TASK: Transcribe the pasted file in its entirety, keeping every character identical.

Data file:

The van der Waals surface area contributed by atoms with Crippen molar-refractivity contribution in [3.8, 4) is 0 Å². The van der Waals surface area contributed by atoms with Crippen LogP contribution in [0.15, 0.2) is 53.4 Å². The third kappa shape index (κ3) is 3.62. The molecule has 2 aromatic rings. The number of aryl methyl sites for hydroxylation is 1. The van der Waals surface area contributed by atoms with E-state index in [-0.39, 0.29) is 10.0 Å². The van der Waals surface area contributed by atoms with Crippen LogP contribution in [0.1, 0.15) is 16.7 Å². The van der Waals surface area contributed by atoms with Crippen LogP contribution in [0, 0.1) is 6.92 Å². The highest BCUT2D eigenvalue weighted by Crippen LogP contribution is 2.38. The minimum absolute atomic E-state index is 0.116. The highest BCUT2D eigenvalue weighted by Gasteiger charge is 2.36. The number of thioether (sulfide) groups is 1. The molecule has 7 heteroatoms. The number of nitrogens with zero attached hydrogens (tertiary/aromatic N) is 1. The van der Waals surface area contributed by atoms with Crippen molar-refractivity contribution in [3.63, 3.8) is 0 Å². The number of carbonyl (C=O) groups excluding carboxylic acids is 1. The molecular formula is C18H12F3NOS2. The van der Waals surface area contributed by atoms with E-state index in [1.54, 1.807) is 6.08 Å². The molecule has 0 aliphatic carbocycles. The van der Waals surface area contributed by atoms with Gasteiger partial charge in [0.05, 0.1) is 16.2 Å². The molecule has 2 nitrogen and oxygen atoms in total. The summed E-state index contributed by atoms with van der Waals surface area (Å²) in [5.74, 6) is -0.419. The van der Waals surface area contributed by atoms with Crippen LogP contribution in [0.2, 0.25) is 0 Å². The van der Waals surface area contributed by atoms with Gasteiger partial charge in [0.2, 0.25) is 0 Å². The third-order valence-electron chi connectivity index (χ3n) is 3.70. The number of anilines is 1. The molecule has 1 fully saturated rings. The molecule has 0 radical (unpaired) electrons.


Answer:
The van der Waals surface area contributed by atoms with Crippen molar-refractivity contribution in [3.8, 4) is 0 Å². The van der Waals surface area contributed by atoms with Crippen LogP contribution in [0.15, 0.2) is 53.4 Å². The third kappa shape index (κ3) is 3.62. The molecule has 2 aromatic rings. The number of aryl methyl sites for hydroxylation is 1. The van der Waals surface area contributed by atoms with E-state index in [-0.39, 0.29) is 10.0 Å². The van der Waals surface area contributed by atoms with Crippen LogP contribution in [0.1, 0.15) is 16.7 Å². The van der Waals surface area contributed by atoms with Crippen LogP contribution in [0, 0.1) is 6.92 Å². The highest BCUT2D eigenvalue weighted by Crippen LogP contribution is 2.38. The minimum absolute atomic E-state index is 0.116. The highest BCUT2D eigenvalue weighted by Gasteiger charge is 2.36. The number of thioether (sulfide) groups is 1. The molecule has 7 heteroatoms. The number of nitrogens with zero attached hydrogens (tertiary/aromatic N) is 1. The van der Waals surface area contributed by atoms with Crippen molar-refractivity contribution in [3.63, 3.8) is 0 Å². The number of carbonyl (C=O) groups excluding carboxylic acids is 1. The molecular formula is C18H12F3NOS2. The van der Waals surface area contributed by atoms with E-state index in [1.54, 1.807) is 6.08 Å². The molecule has 0 aliphatic carbocycles. The van der Waals surface area contributed by atoms with Gasteiger partial charge in [0.05, 0.1) is 16.2 Å². The molecule has 2 nitrogen and oxygen atoms in total. The summed E-state index contributed by atoms with van der Waals surface area (Å²) in [5.74, 6) is -0.419. The van der Waals surface area contributed by atoms with Crippen LogP contribution in [0.2, 0.25) is 0 Å². The van der Waals surface area contributed by atoms with Gasteiger partial charge in [0.2, 0.25) is 0 Å². The third-order valence-electron chi connectivity index (χ3n) is 3.70. The number of anilines is 1. The molecule has 1 fully saturated rings. The molecule has 0 radical (unpaired) electrons.